Stanislaw Witkiewicz and Aldous Huxley were right when they assessed that the brave new world of the future would become violently consumed by the happy pill. It is also ironic that the happy pill, the murti-bing pill, as Witkiewicz called this, is making man violently ill. This feel-good, entitlement pill has destroyed Western man’s ability to reason and our capacity to cultivate genuine emotions. We have also lost the instinct to identify danger and the will to resist the totalitarian impulse. The glare of technological barbarism can’t be too far behind. George Santayana, who is best known for his observation that those who do not remember the past are condemned to repeat it, defined radicalism as "redoubling your effort after you’ve forgotten your aim."

Currently, many of the institutions, customs and manners that dominate our world are based not on genuine, but rather politicized values. This is exploitive and high combustible. However disingenuous, the latter is promoted through the power of public relations. Virtuous people are being conned by morally corrupt, idea-deprived people whose purpose it is to push the status quo as the new norm.

Our vicious spiral into the maelstrom of radicalized, technocratic savagery is the inevitable result of our destruction of objectivity and time-proven values. This goes against the whole point of learning from our mistakes, doesn't it? The greater the clatter, the less societies need wisdom. Of course, wisdom has always been a threat to power. Our present predicament has hardly come about through common accord. This sets a very dangerous precedent for the future of democratic institutions and human liberty.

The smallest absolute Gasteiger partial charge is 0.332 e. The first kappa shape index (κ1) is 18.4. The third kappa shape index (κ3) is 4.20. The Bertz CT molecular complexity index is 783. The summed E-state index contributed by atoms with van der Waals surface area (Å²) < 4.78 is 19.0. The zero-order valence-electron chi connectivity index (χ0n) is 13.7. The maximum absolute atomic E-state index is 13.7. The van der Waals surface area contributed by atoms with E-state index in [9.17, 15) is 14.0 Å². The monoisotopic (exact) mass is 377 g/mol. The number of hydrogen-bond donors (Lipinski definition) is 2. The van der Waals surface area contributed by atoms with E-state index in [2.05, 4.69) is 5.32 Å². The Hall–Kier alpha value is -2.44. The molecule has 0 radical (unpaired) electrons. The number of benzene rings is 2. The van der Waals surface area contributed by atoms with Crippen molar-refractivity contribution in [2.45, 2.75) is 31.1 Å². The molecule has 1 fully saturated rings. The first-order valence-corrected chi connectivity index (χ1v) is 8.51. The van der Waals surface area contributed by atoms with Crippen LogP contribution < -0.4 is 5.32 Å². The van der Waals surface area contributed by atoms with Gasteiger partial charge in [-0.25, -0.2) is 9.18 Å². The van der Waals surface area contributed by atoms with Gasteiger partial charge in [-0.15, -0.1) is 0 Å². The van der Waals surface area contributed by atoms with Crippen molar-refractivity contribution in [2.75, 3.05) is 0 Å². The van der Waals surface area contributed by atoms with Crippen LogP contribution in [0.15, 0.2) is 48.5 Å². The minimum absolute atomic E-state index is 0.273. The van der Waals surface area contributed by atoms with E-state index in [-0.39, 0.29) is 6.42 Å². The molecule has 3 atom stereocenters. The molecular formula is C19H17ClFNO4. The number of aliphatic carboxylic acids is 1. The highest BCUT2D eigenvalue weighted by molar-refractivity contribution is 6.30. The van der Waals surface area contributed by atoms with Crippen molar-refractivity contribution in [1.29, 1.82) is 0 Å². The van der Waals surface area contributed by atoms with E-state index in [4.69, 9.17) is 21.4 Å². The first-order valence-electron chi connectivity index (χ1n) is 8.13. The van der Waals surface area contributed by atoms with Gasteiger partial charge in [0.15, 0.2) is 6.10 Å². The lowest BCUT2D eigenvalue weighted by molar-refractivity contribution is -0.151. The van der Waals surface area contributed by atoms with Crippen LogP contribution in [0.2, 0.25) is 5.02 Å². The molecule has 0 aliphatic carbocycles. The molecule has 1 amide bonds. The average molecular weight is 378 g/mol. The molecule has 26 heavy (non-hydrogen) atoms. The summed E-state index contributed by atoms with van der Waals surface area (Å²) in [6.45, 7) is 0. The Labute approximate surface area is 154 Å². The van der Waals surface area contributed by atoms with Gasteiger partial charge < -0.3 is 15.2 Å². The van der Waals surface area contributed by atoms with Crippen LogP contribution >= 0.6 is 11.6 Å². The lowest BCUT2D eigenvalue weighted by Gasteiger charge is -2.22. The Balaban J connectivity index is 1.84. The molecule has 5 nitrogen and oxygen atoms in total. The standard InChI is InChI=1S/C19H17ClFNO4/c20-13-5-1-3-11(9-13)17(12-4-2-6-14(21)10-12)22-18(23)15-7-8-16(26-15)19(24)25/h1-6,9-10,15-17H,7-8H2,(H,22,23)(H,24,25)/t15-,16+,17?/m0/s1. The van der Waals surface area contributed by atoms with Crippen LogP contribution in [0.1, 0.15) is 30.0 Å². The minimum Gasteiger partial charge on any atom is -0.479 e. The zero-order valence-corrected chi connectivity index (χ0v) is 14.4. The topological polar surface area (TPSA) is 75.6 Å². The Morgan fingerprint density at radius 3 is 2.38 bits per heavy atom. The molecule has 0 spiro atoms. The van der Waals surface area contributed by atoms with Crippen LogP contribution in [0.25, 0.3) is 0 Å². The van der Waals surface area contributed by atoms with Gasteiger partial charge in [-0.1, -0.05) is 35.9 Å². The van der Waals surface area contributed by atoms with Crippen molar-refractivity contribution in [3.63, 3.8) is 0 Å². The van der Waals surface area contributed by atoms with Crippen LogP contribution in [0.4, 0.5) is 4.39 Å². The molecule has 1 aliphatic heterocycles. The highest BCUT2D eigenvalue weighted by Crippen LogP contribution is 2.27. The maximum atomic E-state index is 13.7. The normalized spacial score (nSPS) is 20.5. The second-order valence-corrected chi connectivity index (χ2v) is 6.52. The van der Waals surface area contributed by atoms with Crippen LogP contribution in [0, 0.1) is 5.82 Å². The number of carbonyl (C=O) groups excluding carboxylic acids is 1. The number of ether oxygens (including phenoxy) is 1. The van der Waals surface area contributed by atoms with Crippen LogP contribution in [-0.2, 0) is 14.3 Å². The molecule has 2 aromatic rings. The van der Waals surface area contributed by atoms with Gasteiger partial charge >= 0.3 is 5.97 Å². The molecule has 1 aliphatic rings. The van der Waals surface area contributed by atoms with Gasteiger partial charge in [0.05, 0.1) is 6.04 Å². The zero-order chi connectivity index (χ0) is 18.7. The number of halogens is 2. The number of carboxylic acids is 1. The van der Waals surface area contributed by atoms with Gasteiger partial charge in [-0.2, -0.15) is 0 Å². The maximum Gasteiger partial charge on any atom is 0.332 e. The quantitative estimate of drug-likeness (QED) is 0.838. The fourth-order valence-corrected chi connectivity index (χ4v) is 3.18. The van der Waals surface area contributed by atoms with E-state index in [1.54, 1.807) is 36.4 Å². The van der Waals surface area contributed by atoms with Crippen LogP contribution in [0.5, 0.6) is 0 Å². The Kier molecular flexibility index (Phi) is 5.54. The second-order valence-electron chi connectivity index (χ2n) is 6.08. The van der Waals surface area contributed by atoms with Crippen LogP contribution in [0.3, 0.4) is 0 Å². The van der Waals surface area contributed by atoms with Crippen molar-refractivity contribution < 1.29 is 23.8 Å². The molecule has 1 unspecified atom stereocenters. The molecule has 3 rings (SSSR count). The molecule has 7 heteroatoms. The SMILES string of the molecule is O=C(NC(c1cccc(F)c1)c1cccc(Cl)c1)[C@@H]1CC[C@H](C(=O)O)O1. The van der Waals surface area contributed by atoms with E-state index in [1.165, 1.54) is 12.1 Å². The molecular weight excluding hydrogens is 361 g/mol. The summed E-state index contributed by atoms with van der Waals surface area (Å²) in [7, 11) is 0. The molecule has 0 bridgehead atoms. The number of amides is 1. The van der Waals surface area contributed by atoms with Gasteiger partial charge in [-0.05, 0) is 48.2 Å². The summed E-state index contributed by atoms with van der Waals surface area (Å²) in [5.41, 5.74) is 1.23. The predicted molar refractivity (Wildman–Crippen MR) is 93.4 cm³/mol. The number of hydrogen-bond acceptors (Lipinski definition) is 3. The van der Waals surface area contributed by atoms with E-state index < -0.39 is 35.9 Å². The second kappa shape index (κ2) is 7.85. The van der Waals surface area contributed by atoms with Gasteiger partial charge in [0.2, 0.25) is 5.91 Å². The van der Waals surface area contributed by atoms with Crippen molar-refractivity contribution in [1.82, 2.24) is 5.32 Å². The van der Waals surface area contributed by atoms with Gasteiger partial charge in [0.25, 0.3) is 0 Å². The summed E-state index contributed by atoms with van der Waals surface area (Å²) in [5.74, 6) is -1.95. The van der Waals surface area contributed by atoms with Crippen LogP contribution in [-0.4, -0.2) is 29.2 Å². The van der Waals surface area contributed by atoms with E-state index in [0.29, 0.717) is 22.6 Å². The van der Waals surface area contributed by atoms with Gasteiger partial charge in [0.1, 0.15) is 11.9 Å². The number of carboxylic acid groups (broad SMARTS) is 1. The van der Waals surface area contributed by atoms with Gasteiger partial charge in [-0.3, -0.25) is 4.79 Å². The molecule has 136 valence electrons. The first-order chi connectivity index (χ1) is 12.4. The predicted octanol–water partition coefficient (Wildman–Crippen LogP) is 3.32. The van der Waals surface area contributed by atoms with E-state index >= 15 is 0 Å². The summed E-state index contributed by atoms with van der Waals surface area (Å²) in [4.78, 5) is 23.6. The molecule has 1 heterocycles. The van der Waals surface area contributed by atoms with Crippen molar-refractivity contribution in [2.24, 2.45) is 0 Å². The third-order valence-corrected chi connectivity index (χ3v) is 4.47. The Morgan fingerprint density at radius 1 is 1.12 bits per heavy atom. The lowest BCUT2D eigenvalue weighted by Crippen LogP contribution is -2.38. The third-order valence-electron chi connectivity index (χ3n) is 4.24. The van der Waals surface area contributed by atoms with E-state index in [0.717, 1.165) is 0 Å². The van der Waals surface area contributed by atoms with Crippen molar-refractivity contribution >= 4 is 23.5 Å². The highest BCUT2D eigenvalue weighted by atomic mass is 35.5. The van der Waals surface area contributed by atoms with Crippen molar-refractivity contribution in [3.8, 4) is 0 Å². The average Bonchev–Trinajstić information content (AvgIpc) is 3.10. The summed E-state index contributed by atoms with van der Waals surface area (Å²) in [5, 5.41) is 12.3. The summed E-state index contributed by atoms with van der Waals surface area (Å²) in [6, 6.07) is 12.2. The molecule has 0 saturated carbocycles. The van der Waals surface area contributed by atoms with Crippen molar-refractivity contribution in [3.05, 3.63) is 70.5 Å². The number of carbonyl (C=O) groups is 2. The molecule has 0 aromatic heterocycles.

Sensibly speaking, there is no convincing reason why our culture must embrace experimental values just because intellectual hipsters urge the rest of us to accept the latest and coolest moral trends.

A fruitful question for us to ask today is whether moral relativism begins or ends with the emptying of the human soul: nihilism? Regardless of the imaginative, up to date monikers that nihilism embraces: neo-this, relative-that, or post-something-or-other, immorality can’t hide its vile talons. Regardless of the fancy names, we are left with mind-numbing and character-annihilating noise. The lasting effects of relativism on democracy are ominous. The value-free existence of people in the West is devouring the worth and purpose of free societies.